In Early Autumn Sweetly Wistful by Fyodor Tyutchev

In early autumn sweetly wistful,

there is a short but wonderous interim,

when days seem made as though of crystal,

with evenings luminously dim…

 

Without their tillers, empty fields look wider;

where sickles ravaged in the harvester’s ebb,

a single thread left by a spider

still speaks of the unravelled web.

 

Warblers have gone, afraid of future shadows,

yet far away is winter’s firstborn storm,

and heaven pours its azure, pure and warm,

on quietly resting fields and meadows…

 

by Фёдор Иванович Тютчев (Fyodor Ivanovich Tyutchev)

(1857)

translated by Anatoly Liberman

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The Beetle by Nikolay Oleynikov

In a beaker sits a beetle,

sits and sucks his tawny leg.

He’s been caught. He has been sentenced,

and for ruth he does not beg.

 

He casts glances at the sofa,

in his sorrow half-alive;

there he sees the vivisectors,

honing axes, whetting knives.

 

An efficient young assistant

boils the scalpel on the heater,

at the same time gently whistling

something from the early Beatles.

 

He can whistle, brainless monkey,

licensed butcher from the dregs!

And the beetle in the beaker

sits and sucks his tawny legs.

 

He observes the surgeons closely,

and his eyes begin to roll…

He would not have been so frightened

had he known there is a soul.

 

But we’ve learned from modern scholars

that the soul is not at issue:

fat and kidneys, blood and choler

are the soul’s immortal tissue.

 

All that makes us hustle-bustle

are some ligaments and muscles.

 

This is science. Facts are stubborn

but are easy to apply.

And he wrings his arms (the beetle),

he is ready, he will die.

 

Now the resident approaches,

the MD who cuts and rips;

on the beetle he discovers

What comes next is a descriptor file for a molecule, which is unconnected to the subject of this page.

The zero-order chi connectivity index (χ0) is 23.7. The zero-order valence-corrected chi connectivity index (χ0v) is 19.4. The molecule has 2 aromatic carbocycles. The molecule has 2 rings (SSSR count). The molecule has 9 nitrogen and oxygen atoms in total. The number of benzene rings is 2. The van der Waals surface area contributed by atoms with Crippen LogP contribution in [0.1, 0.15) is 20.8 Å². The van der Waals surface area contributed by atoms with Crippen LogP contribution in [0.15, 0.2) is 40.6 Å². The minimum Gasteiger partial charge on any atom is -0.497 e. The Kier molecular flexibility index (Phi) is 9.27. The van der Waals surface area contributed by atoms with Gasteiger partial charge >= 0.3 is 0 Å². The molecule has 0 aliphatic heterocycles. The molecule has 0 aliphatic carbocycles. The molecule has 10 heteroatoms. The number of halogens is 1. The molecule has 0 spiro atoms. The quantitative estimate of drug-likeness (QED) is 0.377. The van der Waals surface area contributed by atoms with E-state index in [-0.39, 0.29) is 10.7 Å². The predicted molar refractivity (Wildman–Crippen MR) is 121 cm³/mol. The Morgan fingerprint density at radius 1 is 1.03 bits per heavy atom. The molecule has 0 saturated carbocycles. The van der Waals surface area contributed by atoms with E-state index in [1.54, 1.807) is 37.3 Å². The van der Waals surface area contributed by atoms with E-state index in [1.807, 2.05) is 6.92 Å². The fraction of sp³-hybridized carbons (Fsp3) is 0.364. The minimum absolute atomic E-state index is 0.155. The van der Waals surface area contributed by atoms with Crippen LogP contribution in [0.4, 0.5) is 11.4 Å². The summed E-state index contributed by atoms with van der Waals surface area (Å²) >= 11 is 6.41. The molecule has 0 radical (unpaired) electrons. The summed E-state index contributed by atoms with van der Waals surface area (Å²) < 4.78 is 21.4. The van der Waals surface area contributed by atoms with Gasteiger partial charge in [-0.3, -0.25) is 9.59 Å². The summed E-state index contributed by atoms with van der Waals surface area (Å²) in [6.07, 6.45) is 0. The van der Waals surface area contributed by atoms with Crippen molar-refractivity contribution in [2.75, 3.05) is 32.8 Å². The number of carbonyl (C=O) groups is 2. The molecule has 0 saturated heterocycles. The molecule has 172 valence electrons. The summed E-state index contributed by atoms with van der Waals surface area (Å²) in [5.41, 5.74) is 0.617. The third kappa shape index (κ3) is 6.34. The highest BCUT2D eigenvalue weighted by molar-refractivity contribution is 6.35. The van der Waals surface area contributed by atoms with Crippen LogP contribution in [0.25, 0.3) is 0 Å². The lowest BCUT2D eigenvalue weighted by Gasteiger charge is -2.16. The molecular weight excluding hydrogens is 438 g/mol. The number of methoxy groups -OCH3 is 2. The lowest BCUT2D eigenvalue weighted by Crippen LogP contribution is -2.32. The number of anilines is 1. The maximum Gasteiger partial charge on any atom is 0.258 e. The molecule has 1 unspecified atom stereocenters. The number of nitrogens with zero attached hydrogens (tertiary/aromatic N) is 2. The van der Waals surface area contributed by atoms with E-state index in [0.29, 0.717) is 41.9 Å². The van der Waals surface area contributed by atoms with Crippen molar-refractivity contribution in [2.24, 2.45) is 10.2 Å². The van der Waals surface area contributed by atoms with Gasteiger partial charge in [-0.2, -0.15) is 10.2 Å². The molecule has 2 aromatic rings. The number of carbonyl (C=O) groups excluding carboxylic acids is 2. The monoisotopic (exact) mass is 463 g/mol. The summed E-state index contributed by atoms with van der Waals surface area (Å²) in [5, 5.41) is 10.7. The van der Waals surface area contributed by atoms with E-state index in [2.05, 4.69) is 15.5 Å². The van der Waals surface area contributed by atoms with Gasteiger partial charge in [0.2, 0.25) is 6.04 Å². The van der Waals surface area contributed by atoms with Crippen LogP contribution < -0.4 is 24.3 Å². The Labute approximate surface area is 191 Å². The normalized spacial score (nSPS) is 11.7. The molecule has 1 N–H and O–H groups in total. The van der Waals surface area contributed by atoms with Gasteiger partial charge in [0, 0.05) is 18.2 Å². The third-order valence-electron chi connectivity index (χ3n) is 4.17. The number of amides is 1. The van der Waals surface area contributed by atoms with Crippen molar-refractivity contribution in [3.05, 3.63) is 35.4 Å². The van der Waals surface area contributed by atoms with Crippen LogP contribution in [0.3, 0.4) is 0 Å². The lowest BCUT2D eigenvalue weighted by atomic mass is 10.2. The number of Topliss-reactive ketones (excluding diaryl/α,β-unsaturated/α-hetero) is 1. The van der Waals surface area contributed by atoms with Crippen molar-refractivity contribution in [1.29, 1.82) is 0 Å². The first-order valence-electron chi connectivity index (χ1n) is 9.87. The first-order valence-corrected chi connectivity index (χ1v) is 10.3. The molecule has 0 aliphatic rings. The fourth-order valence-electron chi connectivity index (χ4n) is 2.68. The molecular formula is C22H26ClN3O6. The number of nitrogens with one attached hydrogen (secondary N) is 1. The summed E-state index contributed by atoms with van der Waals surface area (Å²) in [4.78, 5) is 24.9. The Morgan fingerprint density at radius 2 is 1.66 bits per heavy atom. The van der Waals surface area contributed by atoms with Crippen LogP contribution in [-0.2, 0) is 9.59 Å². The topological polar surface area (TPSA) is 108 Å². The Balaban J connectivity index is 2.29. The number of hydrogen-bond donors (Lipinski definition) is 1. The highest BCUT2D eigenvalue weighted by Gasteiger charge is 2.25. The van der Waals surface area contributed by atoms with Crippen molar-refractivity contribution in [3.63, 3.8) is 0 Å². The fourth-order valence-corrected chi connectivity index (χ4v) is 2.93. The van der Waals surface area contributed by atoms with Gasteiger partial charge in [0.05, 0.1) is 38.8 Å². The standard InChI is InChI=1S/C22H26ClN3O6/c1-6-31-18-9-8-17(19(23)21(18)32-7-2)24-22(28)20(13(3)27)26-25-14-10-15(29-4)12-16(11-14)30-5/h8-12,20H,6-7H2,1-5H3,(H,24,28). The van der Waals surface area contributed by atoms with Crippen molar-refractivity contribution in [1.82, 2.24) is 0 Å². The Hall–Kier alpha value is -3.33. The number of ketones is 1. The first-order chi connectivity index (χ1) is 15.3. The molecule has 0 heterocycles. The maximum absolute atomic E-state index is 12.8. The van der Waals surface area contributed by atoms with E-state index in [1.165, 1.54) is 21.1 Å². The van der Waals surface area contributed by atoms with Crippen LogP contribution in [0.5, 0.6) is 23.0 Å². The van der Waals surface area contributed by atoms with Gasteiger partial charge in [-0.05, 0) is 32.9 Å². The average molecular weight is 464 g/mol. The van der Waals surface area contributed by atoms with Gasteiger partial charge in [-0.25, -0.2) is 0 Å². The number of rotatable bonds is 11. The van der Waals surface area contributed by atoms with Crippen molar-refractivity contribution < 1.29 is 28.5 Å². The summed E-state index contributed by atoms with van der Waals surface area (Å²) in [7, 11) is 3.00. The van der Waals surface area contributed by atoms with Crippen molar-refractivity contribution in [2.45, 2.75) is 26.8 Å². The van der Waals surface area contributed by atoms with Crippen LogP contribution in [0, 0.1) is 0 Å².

what he needs between the ribs.

 

And he throws and sticks the patient,

as he might have stuck a boar,

then he bares his teeth and, beastlike,

fills the workroom with his roar.

 

Whereupon the vivisectors

grab the beetle’s carcass, and

some explore his chest with pincers,

some dismember him by hand.

 

And they kicked him, flicked him, pricked him,

and they tore to death their victim.

Lacerated by that thug,

dies of injuries the bug.

 

He is cold. His eyes don’t tremble…

Then the brigands stopped their pranks

and retreated, somewhat sobered,

stepping back in serried ranks.

 

Torture, anguish – all is over.

There is nothing more to lose.

The remaining subsoil waters

from his body slowly ooze.

 

In a chink, inside the closet,

waits his son and hums a song –

‘Daddy, Daddy, where’re you, Daddy?

Pauvre garçon!

 

He will never see this father,

who could not have travelled farther.

 

There he stands, his vivisector,

bending over with the lads –

ugly, shaggy, grinning bravely,

with his pincers and his adze.

 

You elitist, sexist mugger,

scoundrel, scholarly and smug!

Read my lips: this little bugger

is a martyr, not a bug.

 

Soon the window will be opened

by the coarse, unfeeling guard,

and he’ll find himself, our darling,

on the driveway in the yard.

 

Near the porch, amid the garbage,

he will not rot (his body hacked,

with his legs all pointed upward)

and await the final act.

 

Neither rain nor sun will quicken

him who thus unburied lies.

And a chicken – yes, a chicken –

will peck out his beady eyes.

 

by Николай Макарович Олейников (Nikolay Makarovich Oleynikov)

a.k.a. Nikolai Makarovich Oleinikov

(1934)

translated by Anatoly Liberman


In ‘The Beetle’ Oleynikov continues a fable begun by Captain Lebyadkin the mad poet from Dostoevsky’s The Demons.